25 February, 2020
 Posted by Ac2ality

US 2020 Primary Election explained. The race to the White House

What are the U.S primary elections? Before the presidential election (November 2020), each political party select the candidate they think will best represent them and run for the presidency.

How is the candidate selected? Each state votes for whom they think will best represent them. Each state has X number of delegates depending on its size and population. The way to win the nomination is by winning delegates, specifically, winning 1,991 out of 3,979 pledged delegates.

Who votes?

Depends on each state. Some states have:

  • Closed primaries: only voters registered with that party can vote.
  • Others open primaries: everyone can vote.
  • Or caucuses: These are local gatherings of voters who vote at the end of the meeting.

The two main U.S parties are the Democratic Party and the Republican Party.

Among the most popular democratic candidates are Elisabeth Warren, Bernie Sanders, Joe Biden (reminder: the guy at the centre of the impeachment scandal), Michael Bloomberg, Pete Buttigieg…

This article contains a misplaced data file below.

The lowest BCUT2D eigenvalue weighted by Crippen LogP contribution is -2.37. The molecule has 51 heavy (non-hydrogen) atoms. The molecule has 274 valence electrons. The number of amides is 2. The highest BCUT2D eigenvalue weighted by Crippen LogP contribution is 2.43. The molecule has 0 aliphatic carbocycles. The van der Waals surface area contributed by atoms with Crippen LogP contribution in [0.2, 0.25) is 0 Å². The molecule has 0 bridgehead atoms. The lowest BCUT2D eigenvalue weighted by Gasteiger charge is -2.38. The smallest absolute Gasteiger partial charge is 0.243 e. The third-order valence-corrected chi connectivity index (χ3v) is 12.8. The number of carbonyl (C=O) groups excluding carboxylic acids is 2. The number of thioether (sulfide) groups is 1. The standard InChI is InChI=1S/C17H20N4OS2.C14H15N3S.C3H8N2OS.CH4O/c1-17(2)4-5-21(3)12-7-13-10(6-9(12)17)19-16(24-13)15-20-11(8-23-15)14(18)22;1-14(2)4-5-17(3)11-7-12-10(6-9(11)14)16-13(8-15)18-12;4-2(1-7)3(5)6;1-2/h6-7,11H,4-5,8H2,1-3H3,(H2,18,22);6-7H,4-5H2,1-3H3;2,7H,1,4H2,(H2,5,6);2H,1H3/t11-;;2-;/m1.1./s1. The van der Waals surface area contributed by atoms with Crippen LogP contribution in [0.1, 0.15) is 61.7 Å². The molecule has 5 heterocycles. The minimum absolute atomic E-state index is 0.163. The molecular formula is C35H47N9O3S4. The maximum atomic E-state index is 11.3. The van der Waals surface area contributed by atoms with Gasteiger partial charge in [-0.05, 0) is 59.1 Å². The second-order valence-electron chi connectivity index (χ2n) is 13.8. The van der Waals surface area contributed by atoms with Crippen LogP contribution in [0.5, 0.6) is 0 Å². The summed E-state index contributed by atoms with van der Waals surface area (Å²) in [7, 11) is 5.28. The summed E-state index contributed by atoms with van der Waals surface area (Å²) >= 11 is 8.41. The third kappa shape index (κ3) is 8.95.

Trump has no real political rival within the Republican Party, so he is like I don’t give a shit about this primary election.

So… ¿When do we know who will run against Trump?

Primaries last about about 5 months. So, in June, we’ll know the democrat that will face Trump in the general election.

You should know. Super Tuesday (March 3 2020). It is when the greatest number of U.S states hold primary elections. More delegates can be won on Super Tuesday than on any other day, amounting to approximately a third of all delegates. It is therefore a strong indicator of the likely eventual nominee.

Related Articles: 

How is the U.S president elected explained. 

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